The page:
HOW CYCLING CAN SAVE THE WORLD
By Peter Walker
Peter Walker—reporter at the Guardian and curator of its popular bike blog—shows how the future of humanity depends on the bicycle.
Car culture has ensnared much of the world—and it’s no wonder. Convenience and comfort (as well as some clever lobbying) have made the car the transportation method of choice for generations. But as the world evolves, the high cost of the automobile is made clearer—with its dramatic effects on pollution, the way it cuts people off from their communities, and the alarming rate at which people are injured and killed in crashes. Walker argues that the simplest way to tackle many of these problems at once is with one of humankind’s most perfect inventions—the bicycle. In How Cycling Can Save the World, Walker takes readers on a tour of cities like Copenhagen and Utrecht, where everyday cycling has taken root, demonstrating cycling’s proven effect on reducing smog and obesity, and improving quality of life and mental health. Interviews with public figures—such as Janette Sadik-Khan, who led the charge to create more pedestrian- and cyclist- friendly infrastructure in New York City—provide case studies on how it can be done, and prove that you can make a big change with just a few cycling lanes and a paradigm shift. Meticulously researched and incredibly inspiring, How Cycling Can Save the World delivers on its lofty promise and leads readers to the realization that cycling could not only save the world, but have a lasting and positive impact on their own lives.
WE’RE HERE BECAUSE YOU WERE THERE
By Ian Patel
IMMIGRATION AND THE END OF EMPIRE
What are the origins of the hostile environment for immigrants in Britain?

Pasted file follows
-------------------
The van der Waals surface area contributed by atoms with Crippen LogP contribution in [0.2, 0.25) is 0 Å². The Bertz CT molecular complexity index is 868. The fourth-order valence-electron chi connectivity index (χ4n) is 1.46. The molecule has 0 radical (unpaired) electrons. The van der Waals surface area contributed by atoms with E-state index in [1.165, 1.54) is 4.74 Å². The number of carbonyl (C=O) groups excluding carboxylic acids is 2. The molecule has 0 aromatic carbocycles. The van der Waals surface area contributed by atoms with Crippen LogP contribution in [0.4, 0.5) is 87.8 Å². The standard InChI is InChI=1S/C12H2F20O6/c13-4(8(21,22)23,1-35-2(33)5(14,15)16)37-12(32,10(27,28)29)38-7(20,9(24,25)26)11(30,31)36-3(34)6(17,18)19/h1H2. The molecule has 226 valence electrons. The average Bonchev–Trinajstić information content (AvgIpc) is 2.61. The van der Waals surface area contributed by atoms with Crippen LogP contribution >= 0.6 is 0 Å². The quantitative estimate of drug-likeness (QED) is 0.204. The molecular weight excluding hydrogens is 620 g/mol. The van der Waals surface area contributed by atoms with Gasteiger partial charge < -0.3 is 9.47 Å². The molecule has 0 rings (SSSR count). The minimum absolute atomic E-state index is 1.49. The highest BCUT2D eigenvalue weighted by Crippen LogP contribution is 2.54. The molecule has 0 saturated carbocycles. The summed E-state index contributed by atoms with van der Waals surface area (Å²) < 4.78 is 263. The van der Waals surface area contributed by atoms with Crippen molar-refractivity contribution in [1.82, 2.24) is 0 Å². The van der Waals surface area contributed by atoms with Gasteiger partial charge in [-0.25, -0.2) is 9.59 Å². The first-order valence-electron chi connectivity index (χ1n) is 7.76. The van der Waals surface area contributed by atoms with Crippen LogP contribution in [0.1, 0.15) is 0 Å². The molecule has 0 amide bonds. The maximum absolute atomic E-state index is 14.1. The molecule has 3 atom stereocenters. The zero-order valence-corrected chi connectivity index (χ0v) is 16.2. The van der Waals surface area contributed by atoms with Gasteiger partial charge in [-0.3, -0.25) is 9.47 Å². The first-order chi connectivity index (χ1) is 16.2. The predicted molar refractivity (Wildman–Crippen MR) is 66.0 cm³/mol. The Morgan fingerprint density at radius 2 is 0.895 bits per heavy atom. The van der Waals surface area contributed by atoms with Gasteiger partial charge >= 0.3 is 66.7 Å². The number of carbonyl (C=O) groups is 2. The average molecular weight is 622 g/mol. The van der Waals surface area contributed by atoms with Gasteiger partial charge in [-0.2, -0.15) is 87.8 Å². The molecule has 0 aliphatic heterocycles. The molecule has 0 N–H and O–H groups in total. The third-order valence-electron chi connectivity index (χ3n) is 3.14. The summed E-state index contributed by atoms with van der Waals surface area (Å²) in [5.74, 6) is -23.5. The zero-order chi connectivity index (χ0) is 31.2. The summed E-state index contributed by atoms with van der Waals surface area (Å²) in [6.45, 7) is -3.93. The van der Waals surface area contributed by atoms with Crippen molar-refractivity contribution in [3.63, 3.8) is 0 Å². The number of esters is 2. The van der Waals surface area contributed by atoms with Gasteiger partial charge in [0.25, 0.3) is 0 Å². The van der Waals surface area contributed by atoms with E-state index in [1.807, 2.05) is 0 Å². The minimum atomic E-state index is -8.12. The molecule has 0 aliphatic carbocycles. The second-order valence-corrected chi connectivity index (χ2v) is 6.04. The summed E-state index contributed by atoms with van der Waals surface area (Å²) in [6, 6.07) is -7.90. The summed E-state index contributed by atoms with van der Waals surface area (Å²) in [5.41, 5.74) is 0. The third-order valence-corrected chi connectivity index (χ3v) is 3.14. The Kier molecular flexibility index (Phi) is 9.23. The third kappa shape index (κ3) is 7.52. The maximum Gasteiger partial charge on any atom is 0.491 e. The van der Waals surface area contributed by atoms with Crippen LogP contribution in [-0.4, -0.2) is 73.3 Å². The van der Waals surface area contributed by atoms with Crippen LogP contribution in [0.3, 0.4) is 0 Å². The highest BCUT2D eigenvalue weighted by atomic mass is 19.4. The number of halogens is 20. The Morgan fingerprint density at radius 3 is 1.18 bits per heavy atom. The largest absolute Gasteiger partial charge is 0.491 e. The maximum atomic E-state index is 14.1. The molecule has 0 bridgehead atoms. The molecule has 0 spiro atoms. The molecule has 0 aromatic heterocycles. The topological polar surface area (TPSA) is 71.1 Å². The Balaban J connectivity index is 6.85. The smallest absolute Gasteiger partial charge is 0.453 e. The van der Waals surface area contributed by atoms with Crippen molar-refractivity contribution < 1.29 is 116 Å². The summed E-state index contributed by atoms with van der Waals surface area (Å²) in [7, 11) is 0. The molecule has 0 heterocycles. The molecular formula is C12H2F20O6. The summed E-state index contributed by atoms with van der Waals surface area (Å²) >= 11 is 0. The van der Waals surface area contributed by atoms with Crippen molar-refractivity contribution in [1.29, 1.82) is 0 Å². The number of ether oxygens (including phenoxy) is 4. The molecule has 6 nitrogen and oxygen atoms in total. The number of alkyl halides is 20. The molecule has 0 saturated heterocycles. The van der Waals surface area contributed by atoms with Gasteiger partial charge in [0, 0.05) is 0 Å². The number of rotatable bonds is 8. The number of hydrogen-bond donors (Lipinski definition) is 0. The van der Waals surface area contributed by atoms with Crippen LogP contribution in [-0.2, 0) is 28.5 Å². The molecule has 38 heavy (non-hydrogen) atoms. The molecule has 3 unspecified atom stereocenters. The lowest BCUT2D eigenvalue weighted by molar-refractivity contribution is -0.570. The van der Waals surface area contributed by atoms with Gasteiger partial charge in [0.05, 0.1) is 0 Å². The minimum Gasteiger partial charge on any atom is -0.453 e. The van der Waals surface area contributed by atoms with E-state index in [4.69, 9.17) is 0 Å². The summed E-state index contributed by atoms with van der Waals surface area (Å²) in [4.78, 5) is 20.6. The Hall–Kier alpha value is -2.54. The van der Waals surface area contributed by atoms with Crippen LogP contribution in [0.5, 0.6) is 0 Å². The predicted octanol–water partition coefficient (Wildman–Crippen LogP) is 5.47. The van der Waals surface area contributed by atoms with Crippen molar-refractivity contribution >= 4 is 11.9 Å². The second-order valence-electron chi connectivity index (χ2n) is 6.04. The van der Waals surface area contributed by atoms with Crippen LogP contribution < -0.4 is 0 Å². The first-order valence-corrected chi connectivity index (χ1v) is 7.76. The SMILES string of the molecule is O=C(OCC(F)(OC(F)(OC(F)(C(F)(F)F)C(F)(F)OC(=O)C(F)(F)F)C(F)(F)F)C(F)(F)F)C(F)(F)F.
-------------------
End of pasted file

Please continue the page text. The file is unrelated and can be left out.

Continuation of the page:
Drawing on new archival material from the Foreign and Commonwealth Office, Ian Sanjay Patel retells Britain’s recent history in an often shocking account of state racism that still resonates today. In a series of post-war immigration laws, Britain’s colonial and Commonwealth citizens from the Caribbean, Asia and Africa were renamed immigrants. In the late 1960s, British officials drew upon an imperial vision of the world to contain what it saw as a vast immigration ‘crisis’ involving British citizens, passing legislation to block their entry. As a result, British citizenship itself was redefined along racial lines, fatally compromising the Commonwealth and exposing the limits of Britain’s influence in world politics. Combining voices of so-called immigrants trying to make a home in Britain and the politicians, diplomats and commentators who were rethinking the nation, Ian Sanjay Patel excavates the reasons why Britain failed to create a post-imperial national identity. The reactions of the British state to post-war immigration reflected the shift in world politics from empires to decolonization. Despite a new international recognition of racial equality, Britain’s colonial and Commonwealth citizens were subject to a new regime of immigration control based on race. From the Windrush generation who came to Britain from the Caribbean to the South Asians who were forced to migrate from East Africa, Britain was caught between attempting both to restrict the rights of its non-white colonial and Commonwealth citizens and redefine its imperial role in the world. Despite Britain’s desire to join Europe, which eventually occurred in 1973, its post-imperial moment never arrived, subject to endless deferral and reinvention.